At 90 days, the ultrafiltration group had fewer patients rehospitalized for HF (16 of 89 [18%] vs. 28 of 87 [32%]; p = 0.037), HF rehospitalizations (0.22 ± 0.54 vs. 0.46 ± 0.76; p = 0.022), and rehospitalization days (1.4 ± 4.2 vs. 3.8 ± 8.5; p = 0.022) per patient and fewer unscheduled office and emergency department visits (14 of 65 [21%] vs. 29 of 66 [44%]; p = 0.009). Kaplan-Meier analysis demonstrated a greater freedom from rehospitalization in 90 days for the ultrafiltration group (p = 0.037) (Fig. 2). Use of ultrafiltration during the index hospitalization was associated with a 53% reduction in the risk of rehospitalization for HF (hazard ratio 0.5625, 95% confidence interval 0.2848 to 0.5086; p = 0.0367). Furthermore, compared to intravenous diuretics, ultrafiltration resulted in hazard ratios consistently below 1.0 for HF rehospitalization according to selected baseline characteristics (Fig. 3).
There were 9 deaths (9.6%) in the ultrafiltration group due to HF (n = 3), renal failure (n = 1), and causes unrelated to HF or treatment (n = 5). Eleven patients (11.6%) died in the standard-care group because of HF (n = 5), myocardial infarction (n = 1), other causes (n = 3), and unknown causes (n = 2).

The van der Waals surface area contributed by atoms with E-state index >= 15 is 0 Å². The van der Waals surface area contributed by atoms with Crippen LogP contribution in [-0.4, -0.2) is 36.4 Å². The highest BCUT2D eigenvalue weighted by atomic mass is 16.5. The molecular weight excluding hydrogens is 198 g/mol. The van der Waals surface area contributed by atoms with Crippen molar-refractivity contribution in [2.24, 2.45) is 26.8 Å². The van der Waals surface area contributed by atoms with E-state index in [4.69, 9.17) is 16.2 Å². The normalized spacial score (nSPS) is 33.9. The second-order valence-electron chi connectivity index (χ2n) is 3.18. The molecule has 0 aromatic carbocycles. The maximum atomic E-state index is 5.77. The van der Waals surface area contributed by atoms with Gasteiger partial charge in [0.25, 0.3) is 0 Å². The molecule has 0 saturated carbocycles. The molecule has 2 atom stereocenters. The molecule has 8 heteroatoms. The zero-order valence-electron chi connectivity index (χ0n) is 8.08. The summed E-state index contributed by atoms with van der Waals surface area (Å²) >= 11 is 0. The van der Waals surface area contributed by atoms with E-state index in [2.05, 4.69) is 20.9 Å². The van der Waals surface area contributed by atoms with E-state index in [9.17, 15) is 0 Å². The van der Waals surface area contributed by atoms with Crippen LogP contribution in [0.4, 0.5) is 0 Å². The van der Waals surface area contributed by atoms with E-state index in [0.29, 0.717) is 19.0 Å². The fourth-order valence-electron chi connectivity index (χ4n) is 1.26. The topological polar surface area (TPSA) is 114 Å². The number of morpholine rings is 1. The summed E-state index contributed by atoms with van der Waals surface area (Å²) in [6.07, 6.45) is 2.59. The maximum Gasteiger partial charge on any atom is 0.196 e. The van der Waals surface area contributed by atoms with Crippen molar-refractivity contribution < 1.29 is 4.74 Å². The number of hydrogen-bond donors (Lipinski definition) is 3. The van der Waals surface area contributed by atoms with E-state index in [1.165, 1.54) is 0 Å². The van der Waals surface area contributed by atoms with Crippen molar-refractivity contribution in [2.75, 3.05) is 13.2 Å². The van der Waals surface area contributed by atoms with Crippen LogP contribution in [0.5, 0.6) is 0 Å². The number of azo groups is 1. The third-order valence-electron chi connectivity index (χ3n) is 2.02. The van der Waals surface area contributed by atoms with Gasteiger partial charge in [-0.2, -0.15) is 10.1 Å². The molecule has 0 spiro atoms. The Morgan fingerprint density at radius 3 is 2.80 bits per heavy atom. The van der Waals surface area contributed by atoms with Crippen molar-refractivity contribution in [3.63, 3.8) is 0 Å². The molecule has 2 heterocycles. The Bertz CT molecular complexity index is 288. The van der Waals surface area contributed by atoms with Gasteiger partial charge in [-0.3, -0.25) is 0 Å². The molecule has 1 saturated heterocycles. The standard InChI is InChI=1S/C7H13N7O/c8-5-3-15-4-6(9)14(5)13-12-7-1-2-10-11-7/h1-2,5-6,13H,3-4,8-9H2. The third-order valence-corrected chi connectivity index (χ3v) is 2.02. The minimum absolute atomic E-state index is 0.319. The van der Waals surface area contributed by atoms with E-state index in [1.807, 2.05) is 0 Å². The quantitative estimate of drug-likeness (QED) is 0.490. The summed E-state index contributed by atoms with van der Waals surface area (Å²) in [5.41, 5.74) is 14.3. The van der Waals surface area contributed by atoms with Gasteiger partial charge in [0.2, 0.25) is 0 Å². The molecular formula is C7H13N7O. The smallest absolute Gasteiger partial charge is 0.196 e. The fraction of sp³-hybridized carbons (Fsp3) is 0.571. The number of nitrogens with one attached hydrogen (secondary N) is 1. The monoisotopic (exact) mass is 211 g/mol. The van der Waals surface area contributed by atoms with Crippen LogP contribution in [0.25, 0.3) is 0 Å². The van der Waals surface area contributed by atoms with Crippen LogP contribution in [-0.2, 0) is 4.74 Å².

Adverse events are shown in Table 2. Five ultrafiltration filters clotted in 2 patients, but treatment was completed after filter replacement. Transient discomfort at the venous access site occurred in 3 ultrafiltration patients. One central venous catheter infection occurred in the ultrafiltration group. One patient received hemodialysis because volume overload was refractory to ultrafiltration. Fewer bleeding events (p = 0.032) occurred in the ultrafiltration group (1 gastrointestinal bleeding 7 days after randomization) than in the standard-care group (gastrointestinal bleeding [n = 5], hematuria [n = 1], and ocular hemorrhage [n = 1] 1 to 60 days after randomization).